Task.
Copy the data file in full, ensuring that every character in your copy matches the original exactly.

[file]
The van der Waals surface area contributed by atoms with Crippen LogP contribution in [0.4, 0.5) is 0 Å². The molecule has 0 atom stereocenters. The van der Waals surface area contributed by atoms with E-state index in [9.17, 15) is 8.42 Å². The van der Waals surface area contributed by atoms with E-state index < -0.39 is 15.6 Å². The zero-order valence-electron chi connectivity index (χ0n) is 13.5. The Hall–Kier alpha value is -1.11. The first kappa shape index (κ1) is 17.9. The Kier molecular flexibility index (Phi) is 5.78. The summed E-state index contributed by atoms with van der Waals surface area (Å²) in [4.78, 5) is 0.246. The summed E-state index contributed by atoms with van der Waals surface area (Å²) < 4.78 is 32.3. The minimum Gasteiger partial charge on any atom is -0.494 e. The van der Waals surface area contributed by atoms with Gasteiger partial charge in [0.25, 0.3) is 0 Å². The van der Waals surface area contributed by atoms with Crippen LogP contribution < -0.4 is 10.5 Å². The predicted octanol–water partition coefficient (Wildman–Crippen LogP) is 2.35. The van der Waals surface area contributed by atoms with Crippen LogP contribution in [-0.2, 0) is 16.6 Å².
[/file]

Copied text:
The van der Waals surface area contributed by atoms with Crippen LogP contribution in [0.4, 0.5) is 0 Å². The molecule has 0 atom stereocenters. The van der Waals surface area contributed by atoms with E-state index in [9.17, 15) is 8.42 Å². The van der Waals surface area contributed by atoms with E-state index < -0.39 is 15.6 Å². The zero-order valence-electron chi connectivity index (χ0n) is 13.5. The Hall–Kier alpha value is -1.11. The first kappa shape index (κ1) is 17.9. The Kier molecular flexibility index (Phi) is 5.78. The summed E-state index contributed by atoms with van der Waals surface area (Å²) in [4.78, 5) is 0.246. The summed E-state index contributed by atoms with van der Waals surface area (Å²) < 4.78 is 32.3. The minimum Gasteiger partial charge on any atom is -0.494 e. The van der Waals surface area contributed by atoms with Gasteiger partial charge in [0.25, 0.3) is 0 Å². The van der Waals surface area contributed by atoms with Crippen LogP contribution < -0.4 is 10.5 Å². The predicted octanol–water partition coefficient (Wildman–Crippen LogP) is 2.35. The van der Waals surface area contributed by atoms with Crippen LogP contribution in [-0.2, 0) is 16.6 Å².